.NET Memory Profiler API Examples

The .NET Memory Profiler API allows you to retrieve memory usage, detect memory leaks using assertions, and control the profiler from within the profiled process.

Potential memory leaks and inefficient memory usage can be detected by retrieving memory usage information from the profiled process or by applying assertions to the code that should be tested. There are several ways of testing the memory usage and detecting memory leaks:

The memory assertions examples all perform the same memory assertion, with different approaches. Even though the AssertionsDefinition approach is a bit more verbose, it is recommended over the old-style assertions, since it provides much more flexibility and more assertions, like MaxNewInstances, MaxInstances, and MaxNewBytes .

If the memory assertion fails, a dialog will be shown by the profiler. This dialog will present information about the failed assertion and allow you to decide on actions to perform.


Click the image to magnify.

Retrieve memory usage of the profiled process

The code below shows how the memory usage can be retrieved:

public void TestMemoryUsage()
{
    // Collect a snapshot to use as the base when retrieving memory usage.
    var baseSnapshot = MemProfiler.FastSnapshot(true);

    // 
    MethodThatShouldBeTested();

    // Retrieve information about the memory usage (live instances and allocations)
    // since the base snapshot
    var memUsage = MemProfiler.GetMemoryUsage(baseSnapshot);

    var instances = memUsage.GetLiveInstances();
    var allocs = memUsage.GetAllocationsInfo();

    Console.WriteLine("Number of new live instances: {0} (using {1} bytes)",
        instances.NewInstancesCount,
        instances.NewBytesCount );
    Console.WriteLine("Number of performed allocations: {0} ({1} bytes)",
        allocs.AllocatedInstancesCount,
        allocs.AllocatedBytesCount
    );

    // It is also possible to retrieve instances for a specific type
    var bitmapInstances = memUsage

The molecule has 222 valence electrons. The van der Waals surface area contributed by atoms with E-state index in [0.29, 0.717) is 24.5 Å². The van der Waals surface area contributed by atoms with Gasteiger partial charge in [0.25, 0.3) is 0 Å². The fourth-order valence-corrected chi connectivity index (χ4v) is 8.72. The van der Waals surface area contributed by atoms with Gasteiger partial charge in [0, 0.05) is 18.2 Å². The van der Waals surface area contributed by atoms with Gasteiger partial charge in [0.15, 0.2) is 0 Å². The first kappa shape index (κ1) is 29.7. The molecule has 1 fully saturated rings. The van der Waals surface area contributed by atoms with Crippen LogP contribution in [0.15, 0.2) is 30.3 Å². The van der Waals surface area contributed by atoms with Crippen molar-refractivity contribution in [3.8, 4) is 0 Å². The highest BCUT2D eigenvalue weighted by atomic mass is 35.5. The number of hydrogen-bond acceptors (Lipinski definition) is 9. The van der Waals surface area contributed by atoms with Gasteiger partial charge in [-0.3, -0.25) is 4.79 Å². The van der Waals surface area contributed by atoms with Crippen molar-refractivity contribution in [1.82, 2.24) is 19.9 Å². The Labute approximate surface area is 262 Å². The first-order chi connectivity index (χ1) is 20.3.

.GetLiveInstances( typeof( System.Drawing.Bitmap) );
    Console.WriteLine("Number of new bitmap instances: {}", 
        bitmapInstances.NewInstancesCount );

    // ... or for a set of types
    var typeSetInstances = memUsage.GetLiveInstances(TypeSet.Empty
        .AddNamespace( "System.Windows" )
        .Add( typeof( System.Drawing.Image ), true) );
    Console.WriteLine(
        "Number of new instances in System.Windows namespace and derived from Image: {0}",
        bitmapInstances.NewInstancesCount);
}

The GetMemoryUsage method makes it possible to assert the memory usage in a more direct way compared to using an AssertionsDefinition (see example below). However, instances will not be marked as potential memory leaks when asserting memory usage using the MemoryUsage class.

MemoryUsage memUsage = MemProfiler.GetMemoryUsage(baseSnapshot);
TypeSet types = ...;
var instances = memUsage.GetLiveInstances( types );
var allocs = memUsage.GetAllocationsInfo( types );

Assert.LessOrEqual(1, instances.NewInstancesCount);
Assert.LessOrEqual(10, allocs.AllocatedInstancesCount);

Detect Memory Leaks using AssertionsDefinition

The code below shows how the AssertionsDefinition class can be used to detect whether new instances have unintentionally been created by an action. The action in this case is to show a dialog, and that action should not result in any new System.ComponentModel.Component instances.

void ShowSomeDialog()
{
    // Establish a base snapshot
    var snapshot = MemProfiler.FastSnapshot();
    using( SomeDialog dlg = new SomeDialog() )
    {
        dlg.ShowDialog();
    }
    // Assert that no new Component instances have been
    // created. The FastSnapshot collected at the
    // beginning of the method will be used as